The West Coast had jazz roots from the early-1920s, when Kid
Ory had recorded in Los Angeles. By
the late-1940s there was a settlement of mainly black bebop
players, centred on Central Avenue.
It isn't until the early-1950s that the West Coast mutation of bebop
is recognised as becoming a distinct style of jazz, with Los Angeles
as its crux, in particular The Lighthouse Club. Former sidemen in
the Stan Kenton and Woody
Herman bands settled on the Coast and were recorded by record
labels willing to promote the new style, such as Fantasy, Pacific
and Contemporary. Also important was the West Coast blues style
developing at the same time, the likes of Ray Milton and T. Bone
Walker, whose amplified sound would eventually lead to early rock'n
roll and rhythm and blues.
The West Coast style is often discussed
in terms of its white players: Shorty Rogers, Shelly
Manne, Jimmy Giuffre and, after having made his famous nonet recordings
with Miles Davis, Gerry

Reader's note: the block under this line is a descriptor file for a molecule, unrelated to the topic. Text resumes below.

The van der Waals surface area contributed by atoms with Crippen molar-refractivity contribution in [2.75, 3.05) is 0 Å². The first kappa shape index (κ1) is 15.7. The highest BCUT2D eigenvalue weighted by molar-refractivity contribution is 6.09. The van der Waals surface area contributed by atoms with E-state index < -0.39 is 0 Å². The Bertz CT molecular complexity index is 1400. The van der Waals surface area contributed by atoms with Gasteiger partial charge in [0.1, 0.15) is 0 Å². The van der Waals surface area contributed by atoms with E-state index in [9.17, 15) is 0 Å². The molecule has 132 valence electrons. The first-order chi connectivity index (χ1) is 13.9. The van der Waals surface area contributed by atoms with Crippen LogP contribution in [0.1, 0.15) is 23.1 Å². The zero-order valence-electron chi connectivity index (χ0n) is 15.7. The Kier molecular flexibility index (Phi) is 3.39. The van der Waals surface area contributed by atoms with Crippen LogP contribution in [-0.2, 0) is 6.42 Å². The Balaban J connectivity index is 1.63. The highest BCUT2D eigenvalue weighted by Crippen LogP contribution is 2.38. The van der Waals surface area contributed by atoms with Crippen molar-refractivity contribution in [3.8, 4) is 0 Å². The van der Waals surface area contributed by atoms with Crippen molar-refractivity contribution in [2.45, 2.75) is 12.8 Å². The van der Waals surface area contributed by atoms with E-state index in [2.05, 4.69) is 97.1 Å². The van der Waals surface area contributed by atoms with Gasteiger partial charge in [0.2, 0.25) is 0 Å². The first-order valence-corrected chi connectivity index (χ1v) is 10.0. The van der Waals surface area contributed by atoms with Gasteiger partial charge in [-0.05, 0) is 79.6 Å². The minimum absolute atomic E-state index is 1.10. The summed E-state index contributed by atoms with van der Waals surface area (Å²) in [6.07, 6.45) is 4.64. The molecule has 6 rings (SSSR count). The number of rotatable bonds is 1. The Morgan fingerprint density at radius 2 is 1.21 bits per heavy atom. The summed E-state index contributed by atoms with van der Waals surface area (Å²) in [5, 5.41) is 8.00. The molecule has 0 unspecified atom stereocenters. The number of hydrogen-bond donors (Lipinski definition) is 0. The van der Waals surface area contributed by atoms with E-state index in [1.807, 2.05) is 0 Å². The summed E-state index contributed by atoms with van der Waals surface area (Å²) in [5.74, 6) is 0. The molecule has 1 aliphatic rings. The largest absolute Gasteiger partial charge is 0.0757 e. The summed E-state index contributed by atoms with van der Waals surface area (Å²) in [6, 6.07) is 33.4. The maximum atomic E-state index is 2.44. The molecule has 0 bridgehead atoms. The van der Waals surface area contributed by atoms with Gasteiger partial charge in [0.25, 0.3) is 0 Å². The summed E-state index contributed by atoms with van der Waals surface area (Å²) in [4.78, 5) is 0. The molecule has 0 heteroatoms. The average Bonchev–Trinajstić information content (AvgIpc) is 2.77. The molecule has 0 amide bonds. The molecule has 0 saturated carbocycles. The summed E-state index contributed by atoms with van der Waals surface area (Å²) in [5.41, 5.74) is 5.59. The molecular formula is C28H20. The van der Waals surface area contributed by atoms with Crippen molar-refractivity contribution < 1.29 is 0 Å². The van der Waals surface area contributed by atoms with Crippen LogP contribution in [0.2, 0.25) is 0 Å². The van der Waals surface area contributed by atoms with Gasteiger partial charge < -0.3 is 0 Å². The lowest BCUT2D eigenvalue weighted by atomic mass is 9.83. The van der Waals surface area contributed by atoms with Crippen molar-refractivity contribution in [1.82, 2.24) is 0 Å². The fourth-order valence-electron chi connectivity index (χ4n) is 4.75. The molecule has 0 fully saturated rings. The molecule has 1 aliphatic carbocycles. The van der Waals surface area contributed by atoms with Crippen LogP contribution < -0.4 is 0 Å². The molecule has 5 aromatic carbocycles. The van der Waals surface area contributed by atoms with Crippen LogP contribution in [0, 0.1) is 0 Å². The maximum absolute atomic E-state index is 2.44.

Mulligan. Many of the black musicians from the late-1940s suffered
various hardships and setbacks, some drug related, and thus obscurity:
Dexter Gordon, Teddy Edwards, Wardell
Gray, Hampton Hawes, Sonny Criss and Harold Land.
By the early 1960s the West Coast jazz scene was all but over. Some
had rebuilt careers or moved away, even overseas, others had wasted
time in prison, overdosed and met untimely death.
WEST COAST STYLE
The West Coast style has been described as
'filleted bebop', easily swallowed and digested. If at
times its melodic and relaxed sound became predictable (not to say
bland), it was marked by some distinguished
and inventive soloists: Paul Desmond, Art
Pepper, Stan Getz, Gerry Mulligan,
and Bud Shank.
Its musical architecture was formal and structured
when compared to bebop, which was more spontaneous and
haphazardly natural. It tended to employ
larger ensembles and make use of more orchestral timbres and instruments
- the flute, flugelhorn and even oboe were all given jazz outings;
use of counterpoint, shifting metres and a
general intent to find a new angle of jazz performance
were commonplace. Yet for all its stated inventiveness, Jimmy Giuffre
today sounds too clever by half, and Brubeck's polytonal and time-signature
musings a little shallow. Indeed, many experimental jazz artists nurtured
on the West Coast did not flower until they had moved away: Charles
Mingus, Eric Dolphy, Ornette
Coleman, Don Cherry and Paul Bley.